Yet, Lemon and Reis are not only right but duty-bound to “interpret” their text. They do so in terms of their schema of perception. Their reading brings out Shklovsky’s dichotomy: perception in general vs. formulaic knowledge.
Of course, “object” in some sense is implied here. But what kind of object?
An object of ordinary perception (nature)?
An object of investigation (science)?
An object of creativity (art)?
“And so, in order to return sensation to our limbs… to make a stone feel stony…” is a compromise.
Lemon and Reis’s “to make a stone stony”, though technically correct, is very misleading, especially when taken out of context. This is because it implies that it is the stone and not the perceiver that serves as the epistemological center of the relationship. That this is not so is obvious from the enstrangement context (“… to feel things…,” etc.) On the other hand, “to make us feel the stone” is too subjective and therefore no less unacceptable [see "... to make us feel things..." above]
The intransitive construction “to make the stone feel stony” seems a fitting solution to this problem.
So, while Lemon and Reis’s bias is clearly in favor of general perception (“object” as nature/science), my framework tends rather to emphasize the artistic context (object as artifact).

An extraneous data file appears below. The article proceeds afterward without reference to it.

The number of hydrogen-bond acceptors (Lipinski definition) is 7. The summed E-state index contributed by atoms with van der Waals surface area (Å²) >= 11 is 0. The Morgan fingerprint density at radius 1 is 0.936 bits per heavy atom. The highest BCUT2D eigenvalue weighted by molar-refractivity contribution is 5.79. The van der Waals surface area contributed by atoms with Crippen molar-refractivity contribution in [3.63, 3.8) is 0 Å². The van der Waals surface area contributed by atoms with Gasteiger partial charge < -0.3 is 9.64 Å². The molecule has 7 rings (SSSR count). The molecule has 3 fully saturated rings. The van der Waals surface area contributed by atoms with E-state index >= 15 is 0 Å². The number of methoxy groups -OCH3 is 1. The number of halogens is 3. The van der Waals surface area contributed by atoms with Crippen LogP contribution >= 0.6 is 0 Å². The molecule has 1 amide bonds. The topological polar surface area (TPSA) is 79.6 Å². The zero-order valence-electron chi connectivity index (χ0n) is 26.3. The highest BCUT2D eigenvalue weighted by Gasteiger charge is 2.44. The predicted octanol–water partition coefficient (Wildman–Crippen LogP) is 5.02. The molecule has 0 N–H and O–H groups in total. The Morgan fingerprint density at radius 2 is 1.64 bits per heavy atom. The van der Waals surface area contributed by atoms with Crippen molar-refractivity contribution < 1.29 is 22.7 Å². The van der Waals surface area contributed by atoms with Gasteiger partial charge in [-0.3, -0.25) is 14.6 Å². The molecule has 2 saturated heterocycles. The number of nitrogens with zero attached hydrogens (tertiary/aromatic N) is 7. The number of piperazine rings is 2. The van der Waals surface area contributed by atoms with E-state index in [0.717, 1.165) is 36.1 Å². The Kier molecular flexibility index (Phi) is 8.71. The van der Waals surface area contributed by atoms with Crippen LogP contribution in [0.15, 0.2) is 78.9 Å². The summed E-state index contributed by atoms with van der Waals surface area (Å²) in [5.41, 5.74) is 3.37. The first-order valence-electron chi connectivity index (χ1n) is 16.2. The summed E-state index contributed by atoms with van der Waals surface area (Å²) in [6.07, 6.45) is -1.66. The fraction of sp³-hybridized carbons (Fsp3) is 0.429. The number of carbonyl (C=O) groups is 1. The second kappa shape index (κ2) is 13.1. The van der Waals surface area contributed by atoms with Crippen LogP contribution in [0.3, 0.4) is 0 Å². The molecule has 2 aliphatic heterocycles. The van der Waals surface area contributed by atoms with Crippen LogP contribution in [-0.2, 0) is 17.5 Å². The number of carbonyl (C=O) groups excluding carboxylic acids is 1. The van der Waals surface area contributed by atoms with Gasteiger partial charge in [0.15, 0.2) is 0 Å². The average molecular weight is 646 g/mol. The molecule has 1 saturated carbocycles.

Therefore: “Art is the means of experiencing the process of creativity. The artifact itself is quite unimportant.”
This artistic bias is dictated by Shklovsky’s theme of enstrangement in the first chapter of Theory. That is, his interest in objects of perception (nature/science) seems overshadowed, in the final analysis, by his interest in the objects of art. We see a special illustration of this in Tolstoy’s enstrangement of opera in the excerpt from War and Peace on p. 8 of Theory and in folk tales in general, where the telling is far more important than the oft-repeated tale.
In a sense, this artistic enstrangement applies to most of Shklovsky’s examples. Even when seemingly in the foreground, the reader’s perception of the world (as distinguished from the perception of the fictional characters) takes place within the larger context of aesthetic contemplation (of the novel, play, etc.)
For example, in “Kholstomer” Tolstoy enstranges the burial of the dead by describing the decomposing body of Serpukhovsky in painfully realistic detail:
Nevertheless, the dying who buried the dead had found it necessary to dress up this bloated body, which was about to rot, in a dress uniform and to lower him, with his good boots on, into a fine coffin adorned with new tassels at the four corners. They then put this new coffin into another coffin made of lead, took it to Moscow, where they dug up ancient human bones and buried this body infested with worms in its new uniform and polished boots. They then poured earth all over his coffin. (Theory, p. 8)